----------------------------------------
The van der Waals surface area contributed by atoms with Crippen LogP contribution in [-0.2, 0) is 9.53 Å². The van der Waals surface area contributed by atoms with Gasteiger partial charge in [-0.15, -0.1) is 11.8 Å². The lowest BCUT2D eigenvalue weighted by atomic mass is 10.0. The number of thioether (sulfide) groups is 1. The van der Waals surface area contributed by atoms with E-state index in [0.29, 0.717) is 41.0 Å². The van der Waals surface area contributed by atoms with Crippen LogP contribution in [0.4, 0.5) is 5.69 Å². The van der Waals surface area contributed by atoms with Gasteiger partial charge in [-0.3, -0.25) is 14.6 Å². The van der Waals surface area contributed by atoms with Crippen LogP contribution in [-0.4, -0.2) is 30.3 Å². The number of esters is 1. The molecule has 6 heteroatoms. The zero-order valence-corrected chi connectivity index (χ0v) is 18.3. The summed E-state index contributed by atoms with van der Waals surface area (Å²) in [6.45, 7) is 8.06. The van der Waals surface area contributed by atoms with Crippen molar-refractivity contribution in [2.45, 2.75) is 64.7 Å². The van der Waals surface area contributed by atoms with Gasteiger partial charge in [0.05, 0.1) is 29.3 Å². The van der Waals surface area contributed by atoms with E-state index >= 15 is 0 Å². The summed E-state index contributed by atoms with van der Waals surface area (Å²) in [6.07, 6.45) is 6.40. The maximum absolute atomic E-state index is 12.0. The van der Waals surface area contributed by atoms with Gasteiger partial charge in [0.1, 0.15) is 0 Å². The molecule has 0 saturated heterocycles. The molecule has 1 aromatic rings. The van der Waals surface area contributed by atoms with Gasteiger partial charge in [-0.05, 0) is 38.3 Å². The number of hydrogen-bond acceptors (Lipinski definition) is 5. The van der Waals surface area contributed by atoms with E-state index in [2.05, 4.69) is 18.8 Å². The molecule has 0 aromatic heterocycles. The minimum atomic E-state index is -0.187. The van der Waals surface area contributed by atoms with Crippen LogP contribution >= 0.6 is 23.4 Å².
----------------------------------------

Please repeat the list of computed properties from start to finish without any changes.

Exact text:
The van der Waals surface area contributed by atoms with Crippen LogP contribution in [-0.2, 0) is 9.53 Å². The van der Waals surface area contributed by atoms with Gasteiger partial charge in [-0.15, -0.1) is 11.8 Å². The lowest BCUT2D eigenvalue weighted by atomic mass is 10.0. The number of thioether (sulfide) groups is 1. The van der Waals surface area contributed by atoms with E-state index in [0.29, 0.717) is 41.0 Å². The van der Waals surface area contributed by atoms with Crippen LogP contribution in [0.4, 0.5) is 5.69 Å². The van der Waals surface area contributed by atoms with Gasteiger partial charge in [-0.3, -0.25) is 14.6 Å². The van der Waals surface area contributed by atoms with Crippen LogP contribution in [-0.4, -0.2) is 30.3 Å². The number of esters is 1. The molecule has 6 heteroatoms. The zero-order valence-corrected chi connectivity index (χ0v) is 18.3. The summed E-state index contributed by atoms with van der Waals surface area (Å²) in [6.45, 7) is 8.06. The van der Waals surface area contributed by atoms with Crippen molar-refractivity contribution in [2.45, 2.75) is 64.7 Å². The van der Waals surface area contributed by atoms with Gasteiger partial charge in [0.05, 0.1) is 29.3 Å². The van der Waals surface area contributed by atoms with E-state index >= 15 is 0 Å². The summed E-state index contributed by atoms with van der Waals surface area (Å²) in [6.07, 6.45) is 6.40. The maximum absolute atomic E-state index is 12.0. The van der Waals surface area contributed by atoms with Gasteiger partial charge in [0.1, 0.15) is 0 Å². The molecule has 0 saturated heterocycles. The molecule has 1 aromatic rings. The van der Waals surface area contributed by atoms with Gasteiger partial charge in [-0.05, 0) is 38.3 Å². The number of hydrogen-bond acceptors (Lipinski definition) is 5. The van der Waals surface area contributed by atoms with E-state index in [2.05, 4.69) is 18.8 Å². The molecule has 0 aromatic heterocycles. The minimum atomic E-state index is -0.187. The van der Waals surface area contributed by atoms with Crippen LogP contribution >= 0.6 is 23.4 Å².